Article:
The Royal Prerogative has forced the Prime Minister to go back to the people. That’s a good thing, says Renew supporter John Nucciarone.
British parliamentary democracy maintains, in essence, a balance of power.
As the country changed over the centuries, the balance of power between the monarch, Lords, and Commons did too. In the 1900s, majority governments became the norm, with the executive not only becoming more powerful but also with a higher degree of concentration in the Prime Minister’s office and his special advisors. The checks and balances reserved to not only the Commons but also the Lords and Her Majesty increased in importance. But, as the Commons and Lords are driven by partisan politics, Her Majesty’s powers cannot be re-characterised as only ceremonial by the very people she is meant to provide a check and balance against. Her powers must remain relevant. In the 21st century, they belong to the people.
An unconstitutional prorogation?
The UK constitution is a political constitution, and its conventions have a political dimension to them. That would include Her Majesty’s powers including her right to grant prorogation. The power to deny or grant it rests with her and is neither political or a convention. It is her legal right. The convention that she follows the advice of her PM is only that - a convention. The political aspect comes in when she uses her judgement as to whether to follow the advice or not.
The only way one could argue Her Majesty granting prorogation (and perhaps the advice given by the PM) is unconstitutional is if it eliminates an option MPs would otherwise have had, meaning the Queen is no longer seen as being a check and balance on Parliament, but rather a threat to the Commons.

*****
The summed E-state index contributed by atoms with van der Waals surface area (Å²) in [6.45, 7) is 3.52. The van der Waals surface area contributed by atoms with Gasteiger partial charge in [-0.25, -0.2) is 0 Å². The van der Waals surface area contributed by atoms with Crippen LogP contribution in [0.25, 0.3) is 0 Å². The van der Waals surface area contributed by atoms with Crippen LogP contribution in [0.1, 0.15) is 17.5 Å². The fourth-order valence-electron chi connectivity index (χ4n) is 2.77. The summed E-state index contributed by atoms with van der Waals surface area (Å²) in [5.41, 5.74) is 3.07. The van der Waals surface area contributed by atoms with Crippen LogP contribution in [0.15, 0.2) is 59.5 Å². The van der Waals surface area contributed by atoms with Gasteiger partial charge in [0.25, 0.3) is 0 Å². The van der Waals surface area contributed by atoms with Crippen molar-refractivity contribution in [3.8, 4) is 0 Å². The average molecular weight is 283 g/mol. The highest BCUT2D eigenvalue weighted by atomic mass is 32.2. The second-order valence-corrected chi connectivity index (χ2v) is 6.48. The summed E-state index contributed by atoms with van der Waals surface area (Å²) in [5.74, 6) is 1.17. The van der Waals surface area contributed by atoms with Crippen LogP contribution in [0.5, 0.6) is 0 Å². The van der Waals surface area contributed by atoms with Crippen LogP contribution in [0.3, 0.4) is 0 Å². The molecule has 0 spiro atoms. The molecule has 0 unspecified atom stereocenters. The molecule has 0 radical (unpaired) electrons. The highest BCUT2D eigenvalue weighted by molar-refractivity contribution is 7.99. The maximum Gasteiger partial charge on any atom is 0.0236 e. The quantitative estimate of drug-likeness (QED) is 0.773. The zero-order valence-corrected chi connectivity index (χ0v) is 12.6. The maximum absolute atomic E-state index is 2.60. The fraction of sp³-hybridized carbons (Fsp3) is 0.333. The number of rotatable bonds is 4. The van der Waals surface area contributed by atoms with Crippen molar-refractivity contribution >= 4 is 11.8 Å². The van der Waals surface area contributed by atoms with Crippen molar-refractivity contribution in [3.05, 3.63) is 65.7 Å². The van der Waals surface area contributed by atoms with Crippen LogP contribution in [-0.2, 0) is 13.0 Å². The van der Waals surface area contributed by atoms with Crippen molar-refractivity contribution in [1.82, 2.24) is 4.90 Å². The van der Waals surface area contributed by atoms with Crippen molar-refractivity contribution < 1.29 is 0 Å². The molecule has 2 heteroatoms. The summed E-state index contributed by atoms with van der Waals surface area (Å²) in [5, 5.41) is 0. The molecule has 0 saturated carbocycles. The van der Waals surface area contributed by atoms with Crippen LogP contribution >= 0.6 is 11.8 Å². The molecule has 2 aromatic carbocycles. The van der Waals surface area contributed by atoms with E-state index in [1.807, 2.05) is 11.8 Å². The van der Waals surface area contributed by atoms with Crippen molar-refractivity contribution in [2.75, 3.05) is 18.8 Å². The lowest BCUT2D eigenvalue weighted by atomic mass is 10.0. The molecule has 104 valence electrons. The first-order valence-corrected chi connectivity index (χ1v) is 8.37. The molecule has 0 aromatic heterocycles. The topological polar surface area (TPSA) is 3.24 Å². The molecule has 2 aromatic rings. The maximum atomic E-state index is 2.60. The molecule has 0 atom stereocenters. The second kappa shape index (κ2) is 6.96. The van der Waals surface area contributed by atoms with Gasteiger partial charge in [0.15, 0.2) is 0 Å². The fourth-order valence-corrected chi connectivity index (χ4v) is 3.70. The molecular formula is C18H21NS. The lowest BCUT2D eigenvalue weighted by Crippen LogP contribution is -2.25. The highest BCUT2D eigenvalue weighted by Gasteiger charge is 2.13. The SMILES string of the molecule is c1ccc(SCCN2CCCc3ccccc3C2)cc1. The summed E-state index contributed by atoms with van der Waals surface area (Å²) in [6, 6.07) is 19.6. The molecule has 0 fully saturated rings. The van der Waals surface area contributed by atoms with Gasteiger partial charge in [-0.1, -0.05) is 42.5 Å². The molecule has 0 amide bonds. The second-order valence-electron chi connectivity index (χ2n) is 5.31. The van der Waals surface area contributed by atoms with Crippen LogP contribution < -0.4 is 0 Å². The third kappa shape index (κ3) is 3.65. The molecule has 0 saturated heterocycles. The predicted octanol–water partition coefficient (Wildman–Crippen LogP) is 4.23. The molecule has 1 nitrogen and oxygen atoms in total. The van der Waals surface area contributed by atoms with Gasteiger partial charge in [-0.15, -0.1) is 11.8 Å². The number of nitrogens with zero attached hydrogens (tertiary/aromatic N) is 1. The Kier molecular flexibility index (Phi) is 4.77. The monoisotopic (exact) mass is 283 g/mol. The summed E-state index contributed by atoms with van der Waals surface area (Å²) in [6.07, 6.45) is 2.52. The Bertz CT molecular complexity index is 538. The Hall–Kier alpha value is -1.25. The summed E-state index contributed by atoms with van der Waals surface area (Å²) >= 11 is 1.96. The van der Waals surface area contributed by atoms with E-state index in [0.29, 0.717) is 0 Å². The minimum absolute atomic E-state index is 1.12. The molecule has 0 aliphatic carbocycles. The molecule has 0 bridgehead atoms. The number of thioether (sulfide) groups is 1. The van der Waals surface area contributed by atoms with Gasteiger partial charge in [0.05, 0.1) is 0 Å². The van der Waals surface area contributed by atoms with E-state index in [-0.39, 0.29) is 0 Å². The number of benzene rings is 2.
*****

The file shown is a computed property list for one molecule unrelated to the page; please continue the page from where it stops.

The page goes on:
And then you have to answer the question: did Her Majesty, in granting the prorogation, eliminate the possibility of stopping a no-deal Brexit by legislative means or reducing the amount of days available for a new government to be formed?
A court would also likely take into account the possibility of a No-Confidence Vote being held before the Queen’s Speech has been eliminated. It should then note that the Opposition was unlikely to call for one during the period before prorogation and has been playing tennis with both the government and itself on this issue for over two years.
It is important to note that a court would need to rule that the advice given by the PM and Her Majesty’s decision to grant the prorogation was illegal, as to do otherwise would reduce Her Majesty’s role to that of a figurehead, throwing the rest of the UK constitution into a spin and putting us on the road becoming a Republic. This is not something within the court’s jurisdiction and powers.
More than a pretty crown
Under the guise of not politicising the Queen, a process has started where the Queen is seen as only as a figurehead with no subjective element in her decisionmaking process. This could not be more wrong or unconstitutional.
This reasoning or interpretation of the constitution would enable a PM to request a prorogation beyond 31st October, or linger on after losing a non-confidence vote and another government is ready to be formed. The Queen may rely on her PM to convey an accurate picture of the political landscape, but the final decision still rests with her. For this reason, her advisors at the Palace must be independent of the Prime Minster’s Office.